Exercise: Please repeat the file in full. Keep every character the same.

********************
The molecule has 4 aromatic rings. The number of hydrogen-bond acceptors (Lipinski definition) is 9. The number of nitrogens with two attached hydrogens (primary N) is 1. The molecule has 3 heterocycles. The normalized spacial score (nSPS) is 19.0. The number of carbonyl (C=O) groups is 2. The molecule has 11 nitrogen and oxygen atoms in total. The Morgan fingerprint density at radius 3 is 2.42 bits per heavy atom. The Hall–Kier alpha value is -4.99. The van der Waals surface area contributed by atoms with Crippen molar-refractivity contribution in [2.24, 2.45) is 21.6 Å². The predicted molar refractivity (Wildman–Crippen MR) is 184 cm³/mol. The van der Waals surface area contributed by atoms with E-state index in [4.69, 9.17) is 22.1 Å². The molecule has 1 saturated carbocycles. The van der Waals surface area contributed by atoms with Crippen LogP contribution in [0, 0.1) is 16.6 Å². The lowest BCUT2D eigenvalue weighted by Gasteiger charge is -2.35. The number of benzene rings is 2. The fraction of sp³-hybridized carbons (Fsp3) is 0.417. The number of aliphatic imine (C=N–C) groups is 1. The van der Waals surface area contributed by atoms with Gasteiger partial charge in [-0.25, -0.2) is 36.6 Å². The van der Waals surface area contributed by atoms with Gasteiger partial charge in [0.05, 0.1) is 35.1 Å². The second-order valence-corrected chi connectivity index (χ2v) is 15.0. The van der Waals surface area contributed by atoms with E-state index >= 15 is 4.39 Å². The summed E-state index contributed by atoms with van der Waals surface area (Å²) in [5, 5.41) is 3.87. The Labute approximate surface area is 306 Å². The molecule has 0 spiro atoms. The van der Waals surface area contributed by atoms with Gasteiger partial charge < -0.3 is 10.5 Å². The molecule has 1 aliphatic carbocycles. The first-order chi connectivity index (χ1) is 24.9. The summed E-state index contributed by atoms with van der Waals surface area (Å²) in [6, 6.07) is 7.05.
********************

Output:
The molecule has 4 aromatic rings. The number of hydrogen-bond acceptors (Lipinski definition) is 9. The number of nitrogens with two attached hydrogens (primary N) is 1. The molecule has 3 heterocycles. The normalized spacial score (nSPS) is 19.0. The number of carbonyl (C=O) groups is 2. The molecule has 11 nitrogen and oxygen atoms in total. The Morgan fingerprint density at radius 3 is 2.42 bits per heavy atom. The Hall–Kier alpha value is -4.99. The van der Waals surface area contributed by atoms with Crippen molar-refractivity contribution in [2.24, 2.45) is 21.6 Å². The predicted molar refractivity (Wildman–Crippen MR) is 184 cm³/mol. The van der Waals surface area contributed by atoms with E-state index in [4.69, 9.17) is 22.1 Å². The molecule has 1 saturated carbocycles. The van der Waals surface area contributed by atoms with Crippen LogP contribution in [0, 0.1) is 16.6 Å². The lowest BCUT2D eigenvalue weighted by Gasteiger charge is -2.35. The number of benzene rings is 2. The fraction of sp³-hybridized carbons (Fsp3) is 0.417. The number of aliphatic imine (C=N–C) groups is 1. The van der Waals surface area contributed by atoms with Gasteiger partial charge in [-0.25, -0.2) is 36.6 Å². The van der Waals surface area contributed by atoms with Gasteiger partial charge in [0.05, 0.1) is 35.1 Å². The second-order valence-corrected chi connectivity index (χ2v) is 15.0. The van der Waals surface area contributed by atoms with E-state index >= 15 is 4.39 Å². The summed E-state index contributed by atoms with van der Waals surface area (Å²) in [5, 5.41) is 3.87. The Labute approximate surface area is 306 Å². The molecule has 0 spiro atoms. The van der Waals surface area contributed by atoms with Gasteiger partial charge < -0.3 is 10.5 Å². The molecule has 1 aliphatic carbocycles. The first-order chi connectivity index (χ1) is 24.9. The summed E-state index contributed by atoms with van der Waals surface area (Å²) in [6, 6.07) is 7.05.